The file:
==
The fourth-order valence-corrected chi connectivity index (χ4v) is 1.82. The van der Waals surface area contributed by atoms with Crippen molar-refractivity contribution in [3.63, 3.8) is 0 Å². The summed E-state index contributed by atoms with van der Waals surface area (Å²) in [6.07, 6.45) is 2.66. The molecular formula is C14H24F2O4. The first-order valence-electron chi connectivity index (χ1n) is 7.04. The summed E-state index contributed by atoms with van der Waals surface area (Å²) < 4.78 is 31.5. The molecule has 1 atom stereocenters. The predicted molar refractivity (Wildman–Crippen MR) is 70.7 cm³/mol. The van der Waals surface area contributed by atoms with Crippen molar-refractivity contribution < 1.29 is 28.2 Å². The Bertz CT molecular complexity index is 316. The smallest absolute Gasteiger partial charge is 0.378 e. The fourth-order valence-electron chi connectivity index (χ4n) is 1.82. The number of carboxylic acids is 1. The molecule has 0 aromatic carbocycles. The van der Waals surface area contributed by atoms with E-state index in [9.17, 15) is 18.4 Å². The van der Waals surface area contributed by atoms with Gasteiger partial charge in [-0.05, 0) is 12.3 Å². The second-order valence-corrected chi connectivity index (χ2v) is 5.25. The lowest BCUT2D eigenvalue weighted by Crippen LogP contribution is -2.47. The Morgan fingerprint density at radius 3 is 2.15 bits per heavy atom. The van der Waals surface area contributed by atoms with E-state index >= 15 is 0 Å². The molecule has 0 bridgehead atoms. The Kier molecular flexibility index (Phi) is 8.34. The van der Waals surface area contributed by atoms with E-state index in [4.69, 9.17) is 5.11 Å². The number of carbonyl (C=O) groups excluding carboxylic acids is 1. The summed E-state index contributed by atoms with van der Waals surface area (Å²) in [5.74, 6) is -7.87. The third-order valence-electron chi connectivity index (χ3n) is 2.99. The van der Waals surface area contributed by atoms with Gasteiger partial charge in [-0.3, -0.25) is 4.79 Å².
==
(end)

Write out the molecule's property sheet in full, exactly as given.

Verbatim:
The fourth-order valence-corrected chi connectivity index (χ4v) is 1.82. The van der Waals surface area contributed by atoms with Crippen molar-refractivity contribution in [3.63, 3.8) is 0 Å². The summed E-state index contributed by atoms with van der Waals surface area (Å²) in [6.07, 6.45) is 2.66. The molecular formula is C14H24F2O4. The first-order valence-electron chi connectivity index (χ1n) is 7.04. The summed E-state index contributed by atoms with van der Waals surface area (Å²) < 4.78 is 31.5. The molecule has 1 atom stereocenters. The predicted molar refractivity (Wildman–Crippen MR) is 70.7 cm³/mol. The van der Waals surface area contributed by atoms with Crippen molar-refractivity contribution < 1.29 is 28.2 Å². The Bertz CT molecular complexity index is 316. The smallest absolute Gasteiger partial charge is 0.378 e. The fourth-order valence-electron chi connectivity index (χ4n) is 1.82. The number of carboxylic acids is 1. The molecule has 0 aromatic carbocycles. The van der Waals surface area contributed by atoms with E-state index in [9.17, 15) is 18.4 Å². The van der Waals surface area contributed by atoms with Gasteiger partial charge in [-0.05, 0) is 12.3 Å². The second-order valence-corrected chi connectivity index (χ2v) is 5.25. The lowest BCUT2D eigenvalue weighted by Crippen LogP contribution is -2.47. The Morgan fingerprint density at radius 3 is 2.15 bits per heavy atom. The van der Waals surface area contributed by atoms with E-state index >= 15 is 0 Å². The molecule has 0 bridgehead atoms. The Kier molecular flexibility index (Phi) is 8.34. The van der Waals surface area contributed by atoms with E-state index in [4.69, 9.17) is 5.11 Å². The number of carbonyl (C=O) groups excluding carboxylic acids is 1. The summed E-state index contributed by atoms with van der Waals surface area (Å²) in [5.74, 6) is -7.87. The third-order valence-electron chi connectivity index (χ3n) is 2.99. The van der Waals surface area contributed by atoms with Gasteiger partial charge in [-0.3, -0.25) is 4.79 Å².